A growing brain is a sign of a growing person. And this doesn’t just apply to kids. But they sure are great examples to look at when asking how to build your brain.
It’s true that kids—like adults—gravitate to repetition. But at the same time, their learning and development naturally puts them in a state of constant change. And all the while, those little brains are growing rapidly.
By contrast, as adults, we (too) often shy away from behavior change. Moreover, as we get older, we seem to increasingly gravitate to ruts. Same old house. Same old restaurants. Same old newspaper. Same old songs. Same old phone, apps, computer programs, etc. You get the picture.
But the more we avoid change, the more we forfeit a powerful force for staying sharp, maintaining memory, building a new and improved “neural tapestry,” and promoting absorption of new concepts and information.
To lay the groundwork before we move into some brain-building ideas and encouragement, let’s look at Brain HQ’s description of neuroplasticity:
“Brain plasticity science is the study of a physical process. Gray matter can actually shrink or thicken; neural connections can be forged and refined or weakened and severed. Changes in the physical brain manifest as changes in our abilities. For example, each time we learn a new dance step, it reflects a change in our physical brains: new “wires” (neural pathways) that give instructions to our bodies on how to perform the step. Each time we forget someone’s name, it also reflects brain change— “wires” that once connected to the memory have been degraded, or even severed. As these examples show, changes in the brain can result in improved skills (a new dance step) or a weakening of skills (a forgotten name)…Under the right circumstances, the power of brain plasticity can help adult minds grow. Although certain brain machinery tends to decline with age, there are steps people can take to tap into plasticity and reinvigorate that machinery. We just have to keep our brains fit with a series of targeted brain plasticity exercises.”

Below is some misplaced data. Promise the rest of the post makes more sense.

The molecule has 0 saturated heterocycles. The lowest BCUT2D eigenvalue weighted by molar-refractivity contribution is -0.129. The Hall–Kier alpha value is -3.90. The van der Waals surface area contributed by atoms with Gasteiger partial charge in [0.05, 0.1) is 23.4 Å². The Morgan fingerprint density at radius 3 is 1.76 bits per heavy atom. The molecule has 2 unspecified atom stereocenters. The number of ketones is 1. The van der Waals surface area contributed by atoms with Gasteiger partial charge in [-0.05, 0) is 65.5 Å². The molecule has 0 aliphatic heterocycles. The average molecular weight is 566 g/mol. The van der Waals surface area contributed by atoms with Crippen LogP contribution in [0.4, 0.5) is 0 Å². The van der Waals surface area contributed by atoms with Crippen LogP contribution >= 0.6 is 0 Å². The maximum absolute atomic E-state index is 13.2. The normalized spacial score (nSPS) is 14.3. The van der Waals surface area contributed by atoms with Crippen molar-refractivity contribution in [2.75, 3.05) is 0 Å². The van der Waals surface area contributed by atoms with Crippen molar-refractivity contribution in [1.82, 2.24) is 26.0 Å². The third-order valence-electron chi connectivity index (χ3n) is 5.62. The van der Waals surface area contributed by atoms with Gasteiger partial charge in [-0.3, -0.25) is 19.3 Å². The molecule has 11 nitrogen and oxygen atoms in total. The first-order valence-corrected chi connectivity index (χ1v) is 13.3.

Every so often, I’ll catch an interview with someone who is over 90 or 100 years old, and he or she is still sharp as a tack. And I think, that’s how I want my brain to work when I’m in my 90s.
How about you? Do you want your brain to stay sharp now and throughout your life? Of course you do. Next question: How to build your brain like you did as a kid?
In the spirit of changing things up, I’ll answer that question with a blog post that’s quite a bit longer than my usual. So feel free to read half now and half later—just don’t miss the ideas and notes toward the end!
Change: your brain-building workout tool
Let’s say you’re unaccustomed to physical exercise, but you’re determined to get in better shape. So you start a new exercise routine and stick with it. (Good work!) As you do this, your body adapts, your muscles adapt, and you become more healthy.
Changes in routine can be great for your brain as well. But many of us aren’t as cognizant of our brains as we are of our bodies. So instead of exercising our minds, we settle into ruts. And in effect, the brain atrophies like a muscle. This can happen at age 30 or 103.
Now, before we give routine too bad a wrap, let’s note that brain ruts serve a necessary purpose: You have certain habits so that you don’t need to re-learn everything from scratch every day. Imagine how cumbersome brushing your teeth would be if you had to approach it every night like it was your very first time. Anyone who has ever helped a 2-year-old with his toothbrush knows how messy that would be.
But while useful, ruts don’t build your brain.
Not long ago, scientists believed that brain cells didn’t regenerate, but we now know that our brains not only regenerate, they also adapt. Like a muscle, the brain can be trained to improve cognitive functions. Today, neuroscientists have discovered many tools that help keep your mind active, alive, and young, and most of them are related to change within the brain.
If you’d prefer that things stay the same, that’s okay; aversion to and avoidance of change are common attributes. But studies in neroplasticity reveal that your brain’s synapses—the pathways through which information flows among neurons—are actually invigorated by change. So whatever your attributes, you’ll want to give this a try in order to grow your brain.